On CrossTalk, Hillary identified an important part of Saudi Arabia’s motivation for persisting in its misadventures in Yemen by looking at the Kingdom’s own internal politics.

“This Saudi intervention in Yemen is enormously popular in Saudi Arabia.  If you look at the Twitter traffic in Saudi Arabia, look at some of the polling data that’s available in Saudi Arabia, it’s enormously popular.  And it allows this new government in Saudi Arabia, with King Salman, to shift from an enormously unpopular policy, where they were going against Islamist groups like the Muslim Brotherhood, or even against ISIS with the United StatesThat was enormously unpopular in Saudi ArabiaIt allows this new king to pivot from that unpopular position to something that is enormously popular—something that they can frame as a sectarian conflict against what they call the ‘infidel’ Shi’a...

This is something that the United States should not want to be associated withIt clearly is against our interestsBut we’ve been doing this with the Saudis going back to 1979 in Afghanistan—that brought us al-Qa’ida and, of course, the direct line to 9/11.”

On CrossTalk, Hillary also noted the disappointing international reaction of the Saudi-U.S. military campaign in Yemen:

“The world is actually standing with the United States in the Security Council—and with the Saudis—to blockade Yemen.  There’s nothing, by definition, hopeless about Yemen.  They need an immediate ceasefire, they need an immediate national dialogue and all the stakeholders in the region should be involved.  It’s a simple as that.  Instead, the United States, Saudi Arabia, and a lot of the world community are aiding and abetting the destruction of yet another Muslim country in the Middle East.”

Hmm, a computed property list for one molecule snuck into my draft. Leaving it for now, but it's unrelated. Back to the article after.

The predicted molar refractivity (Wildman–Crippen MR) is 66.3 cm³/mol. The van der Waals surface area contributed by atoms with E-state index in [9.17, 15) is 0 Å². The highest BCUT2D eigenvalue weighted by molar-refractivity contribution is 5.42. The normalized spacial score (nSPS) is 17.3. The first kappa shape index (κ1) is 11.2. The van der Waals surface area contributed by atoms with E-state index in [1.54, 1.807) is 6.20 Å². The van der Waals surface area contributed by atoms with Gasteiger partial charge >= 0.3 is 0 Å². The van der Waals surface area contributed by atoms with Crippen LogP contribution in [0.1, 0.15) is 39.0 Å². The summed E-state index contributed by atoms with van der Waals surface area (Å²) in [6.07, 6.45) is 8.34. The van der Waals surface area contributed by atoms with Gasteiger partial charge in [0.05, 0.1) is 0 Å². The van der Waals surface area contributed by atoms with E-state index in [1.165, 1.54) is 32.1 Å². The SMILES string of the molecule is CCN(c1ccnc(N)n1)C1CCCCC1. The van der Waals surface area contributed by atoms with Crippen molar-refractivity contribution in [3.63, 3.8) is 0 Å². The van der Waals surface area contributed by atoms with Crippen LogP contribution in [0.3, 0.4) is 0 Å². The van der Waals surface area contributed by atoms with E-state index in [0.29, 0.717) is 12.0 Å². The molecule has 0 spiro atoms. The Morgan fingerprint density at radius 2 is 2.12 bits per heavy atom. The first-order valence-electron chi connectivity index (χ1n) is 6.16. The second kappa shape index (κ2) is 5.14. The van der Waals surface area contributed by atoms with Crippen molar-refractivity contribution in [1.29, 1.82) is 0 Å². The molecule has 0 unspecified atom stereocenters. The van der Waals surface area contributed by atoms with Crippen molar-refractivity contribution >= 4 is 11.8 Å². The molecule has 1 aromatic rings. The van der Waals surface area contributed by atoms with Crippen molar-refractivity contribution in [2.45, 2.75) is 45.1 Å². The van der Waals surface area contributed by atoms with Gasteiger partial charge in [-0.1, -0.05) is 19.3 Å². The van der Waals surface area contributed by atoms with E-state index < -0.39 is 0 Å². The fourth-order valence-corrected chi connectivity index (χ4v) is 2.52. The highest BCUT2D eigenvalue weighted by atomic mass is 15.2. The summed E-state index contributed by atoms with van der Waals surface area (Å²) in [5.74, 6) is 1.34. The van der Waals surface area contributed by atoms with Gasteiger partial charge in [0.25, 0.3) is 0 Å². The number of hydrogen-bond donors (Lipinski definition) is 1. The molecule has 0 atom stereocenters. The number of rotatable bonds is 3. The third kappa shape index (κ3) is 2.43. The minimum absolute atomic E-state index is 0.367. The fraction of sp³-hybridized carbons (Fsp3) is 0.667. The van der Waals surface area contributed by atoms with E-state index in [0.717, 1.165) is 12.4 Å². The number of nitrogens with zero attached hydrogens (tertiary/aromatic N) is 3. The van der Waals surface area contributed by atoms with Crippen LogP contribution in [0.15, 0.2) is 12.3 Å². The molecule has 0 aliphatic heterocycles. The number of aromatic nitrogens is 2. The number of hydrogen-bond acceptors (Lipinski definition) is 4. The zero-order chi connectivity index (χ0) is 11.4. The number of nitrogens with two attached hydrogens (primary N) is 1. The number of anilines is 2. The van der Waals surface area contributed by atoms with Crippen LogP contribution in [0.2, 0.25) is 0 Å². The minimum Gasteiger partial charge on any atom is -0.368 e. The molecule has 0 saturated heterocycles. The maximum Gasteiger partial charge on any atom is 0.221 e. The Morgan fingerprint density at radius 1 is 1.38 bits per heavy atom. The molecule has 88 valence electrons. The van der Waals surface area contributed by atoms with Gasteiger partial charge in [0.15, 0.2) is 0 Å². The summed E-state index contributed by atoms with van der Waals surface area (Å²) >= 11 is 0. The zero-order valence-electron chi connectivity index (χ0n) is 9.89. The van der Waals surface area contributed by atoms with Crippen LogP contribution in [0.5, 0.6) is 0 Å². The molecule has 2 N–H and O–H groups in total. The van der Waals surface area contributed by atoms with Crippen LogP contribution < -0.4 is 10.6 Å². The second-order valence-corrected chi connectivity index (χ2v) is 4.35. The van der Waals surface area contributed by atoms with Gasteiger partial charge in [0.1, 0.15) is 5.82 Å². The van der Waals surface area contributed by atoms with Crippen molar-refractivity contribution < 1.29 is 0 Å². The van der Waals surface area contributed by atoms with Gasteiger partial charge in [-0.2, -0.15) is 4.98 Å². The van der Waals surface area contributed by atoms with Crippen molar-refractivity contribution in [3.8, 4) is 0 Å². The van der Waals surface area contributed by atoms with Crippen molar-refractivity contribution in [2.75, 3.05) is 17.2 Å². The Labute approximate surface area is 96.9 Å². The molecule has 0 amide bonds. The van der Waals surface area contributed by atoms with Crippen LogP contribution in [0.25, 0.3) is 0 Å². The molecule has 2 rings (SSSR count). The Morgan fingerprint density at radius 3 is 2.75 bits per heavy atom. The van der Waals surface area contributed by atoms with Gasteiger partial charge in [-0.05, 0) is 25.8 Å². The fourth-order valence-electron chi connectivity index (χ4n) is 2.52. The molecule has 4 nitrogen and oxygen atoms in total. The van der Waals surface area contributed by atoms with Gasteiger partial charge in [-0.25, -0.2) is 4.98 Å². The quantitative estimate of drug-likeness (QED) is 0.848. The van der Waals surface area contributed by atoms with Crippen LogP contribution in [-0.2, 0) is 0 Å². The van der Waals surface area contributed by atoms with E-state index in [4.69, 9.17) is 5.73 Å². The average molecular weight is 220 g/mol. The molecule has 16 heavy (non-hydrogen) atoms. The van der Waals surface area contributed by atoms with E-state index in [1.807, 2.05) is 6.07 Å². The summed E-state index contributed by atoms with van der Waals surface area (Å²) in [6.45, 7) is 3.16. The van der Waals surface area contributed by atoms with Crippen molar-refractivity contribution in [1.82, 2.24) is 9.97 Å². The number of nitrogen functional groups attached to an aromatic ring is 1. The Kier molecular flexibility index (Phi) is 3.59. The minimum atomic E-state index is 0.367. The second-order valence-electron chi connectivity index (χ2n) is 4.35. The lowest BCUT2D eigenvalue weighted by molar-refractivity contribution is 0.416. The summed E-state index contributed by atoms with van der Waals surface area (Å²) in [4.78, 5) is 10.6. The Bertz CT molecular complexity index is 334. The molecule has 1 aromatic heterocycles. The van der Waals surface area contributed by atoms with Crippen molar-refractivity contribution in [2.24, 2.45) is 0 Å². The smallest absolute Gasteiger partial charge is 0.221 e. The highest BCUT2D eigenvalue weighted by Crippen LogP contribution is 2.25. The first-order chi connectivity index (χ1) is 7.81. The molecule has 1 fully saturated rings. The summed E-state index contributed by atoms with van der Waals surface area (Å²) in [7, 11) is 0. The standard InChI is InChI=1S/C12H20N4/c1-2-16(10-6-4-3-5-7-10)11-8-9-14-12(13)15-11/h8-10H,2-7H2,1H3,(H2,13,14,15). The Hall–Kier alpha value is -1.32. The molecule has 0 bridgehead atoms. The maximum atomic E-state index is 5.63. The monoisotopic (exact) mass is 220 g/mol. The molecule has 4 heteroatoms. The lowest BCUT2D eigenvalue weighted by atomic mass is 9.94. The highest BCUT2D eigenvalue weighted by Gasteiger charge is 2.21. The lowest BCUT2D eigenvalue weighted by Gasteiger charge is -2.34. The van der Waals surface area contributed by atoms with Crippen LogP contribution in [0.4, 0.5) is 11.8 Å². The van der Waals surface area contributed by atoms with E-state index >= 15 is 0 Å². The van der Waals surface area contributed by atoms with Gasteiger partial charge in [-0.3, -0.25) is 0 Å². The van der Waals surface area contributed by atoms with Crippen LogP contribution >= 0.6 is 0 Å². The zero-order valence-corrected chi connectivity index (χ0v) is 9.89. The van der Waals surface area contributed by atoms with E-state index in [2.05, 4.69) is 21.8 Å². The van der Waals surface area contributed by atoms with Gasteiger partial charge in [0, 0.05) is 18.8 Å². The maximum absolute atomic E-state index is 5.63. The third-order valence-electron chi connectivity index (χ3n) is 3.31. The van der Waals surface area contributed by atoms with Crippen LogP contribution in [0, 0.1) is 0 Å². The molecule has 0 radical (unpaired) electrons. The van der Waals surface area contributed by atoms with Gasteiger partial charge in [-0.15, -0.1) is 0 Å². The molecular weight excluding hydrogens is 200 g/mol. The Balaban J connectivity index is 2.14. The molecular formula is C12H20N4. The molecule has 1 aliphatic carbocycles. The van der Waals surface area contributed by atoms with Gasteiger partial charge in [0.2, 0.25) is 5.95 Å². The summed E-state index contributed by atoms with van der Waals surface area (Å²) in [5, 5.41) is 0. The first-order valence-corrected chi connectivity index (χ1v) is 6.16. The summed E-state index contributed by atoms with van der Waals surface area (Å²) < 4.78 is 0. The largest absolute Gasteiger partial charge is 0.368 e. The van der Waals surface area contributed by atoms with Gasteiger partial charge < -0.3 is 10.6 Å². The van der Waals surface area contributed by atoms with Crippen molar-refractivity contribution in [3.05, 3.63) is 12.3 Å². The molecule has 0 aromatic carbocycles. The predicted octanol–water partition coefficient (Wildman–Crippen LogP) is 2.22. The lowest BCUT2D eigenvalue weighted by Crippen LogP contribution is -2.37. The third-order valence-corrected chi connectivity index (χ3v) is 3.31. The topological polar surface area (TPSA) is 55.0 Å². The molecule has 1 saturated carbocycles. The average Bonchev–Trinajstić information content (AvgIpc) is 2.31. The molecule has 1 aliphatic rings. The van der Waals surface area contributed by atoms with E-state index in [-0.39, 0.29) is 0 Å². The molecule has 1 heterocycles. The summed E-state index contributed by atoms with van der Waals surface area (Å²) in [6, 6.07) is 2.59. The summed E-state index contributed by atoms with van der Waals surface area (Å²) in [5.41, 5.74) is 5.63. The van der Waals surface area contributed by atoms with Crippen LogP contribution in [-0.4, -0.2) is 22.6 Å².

# # # #

Click here to learn about “Going to Tehran,” co-authored by Flynt Leverett and Hillary Mann Leverett.  This article originally appeared at the “Going to Tehran” website and is reprinted with permission.

About the authors:

flynt_leverettFlynt Leverett is a professor at Pennsylvania State University’s School of International Affairs and is a Visiting Scholar at Peking University’s School of International Studies.

Dr. Leverett is a leading authority on the Middle East and Persian Gulf, U.S. foreign policy, and global energy affairs. From 1992 to 2003, he had a distinguished career in the U.S. government, serving as Senior Director for Middle East Affairs at the National Security Council, on the Secretary of State’s Policy Planning Staff, and as a CIA Senior Analyst. He left the George W. Bush Administration and government service in 2003 because of disagreements about Middle East policy and the conduct of the war on terror.